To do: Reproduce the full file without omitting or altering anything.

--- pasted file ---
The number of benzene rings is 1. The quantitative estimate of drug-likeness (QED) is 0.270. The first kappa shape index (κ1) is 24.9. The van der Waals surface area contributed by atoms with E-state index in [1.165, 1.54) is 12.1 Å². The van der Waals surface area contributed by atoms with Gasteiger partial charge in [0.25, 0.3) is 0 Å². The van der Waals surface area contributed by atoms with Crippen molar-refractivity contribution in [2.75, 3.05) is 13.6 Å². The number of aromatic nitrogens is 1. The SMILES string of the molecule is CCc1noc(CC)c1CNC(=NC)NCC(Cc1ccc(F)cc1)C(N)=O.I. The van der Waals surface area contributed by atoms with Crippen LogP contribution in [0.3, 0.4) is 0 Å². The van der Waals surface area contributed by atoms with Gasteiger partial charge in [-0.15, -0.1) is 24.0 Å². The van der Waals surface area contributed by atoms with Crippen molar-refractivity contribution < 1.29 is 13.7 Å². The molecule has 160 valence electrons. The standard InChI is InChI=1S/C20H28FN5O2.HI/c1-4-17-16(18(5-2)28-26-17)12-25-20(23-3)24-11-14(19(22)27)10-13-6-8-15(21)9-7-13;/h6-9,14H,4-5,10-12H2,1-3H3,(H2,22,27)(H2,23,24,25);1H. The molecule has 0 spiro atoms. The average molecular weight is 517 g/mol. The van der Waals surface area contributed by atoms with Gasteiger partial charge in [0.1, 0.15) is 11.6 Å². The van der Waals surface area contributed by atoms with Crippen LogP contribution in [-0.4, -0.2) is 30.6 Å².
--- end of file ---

The number of benzene rings is 1. The quantitative estimate of drug-likeness (QED) is 0.270. The first kappa shape index (κ1) is 24.9. The van der Waals surface area contributed by atoms with E-state index in [1.165, 1.54) is 12.1 Å². The van der Waals surface area contributed by atoms with Gasteiger partial charge in [0.25, 0.3) is 0 Å². The van der Waals surface area contributed by atoms with Crippen molar-refractivity contribution in [2.75, 3.05) is 13.6 Å². The number of aromatic nitrogens is 1. The SMILES string of the molecule is CCc1noc(CC)c1CNC(=NC)NCC(Cc1ccc(F)cc1)C(N)=O.I. The van der Waals surface area contributed by atoms with Crippen LogP contribution in [0.3, 0.4) is 0 Å². The van der Waals surface area contributed by atoms with Gasteiger partial charge in [-0.15, -0.1) is 24.0 Å². The van der Waals surface area contributed by atoms with Crippen molar-refractivity contribution < 1.29 is 13.7 Å². The molecule has 160 valence electrons. The standard InChI is InChI=1S/C20H28FN5O2.HI/c1-4-17-16(18(5-2)28-26-17)12-25-20(23-3)24-11-14(19(22)27)10-13-6-8-15(21)9-7-13;/h6-9,14H,4-5,10-12H2,1-3H3,(H2,22,27)(H2,23,24,25);1H. The molecule has 0 spiro atoms. The average molecular weight is 517 g/mol. The van der Waals surface area contributed by atoms with Gasteiger partial charge in [0.1, 0.15) is 11.6 Å². The van der Waals surface area contributed by atoms with Crippen LogP contribution in [-0.4, -0.2) is 30.6 Å².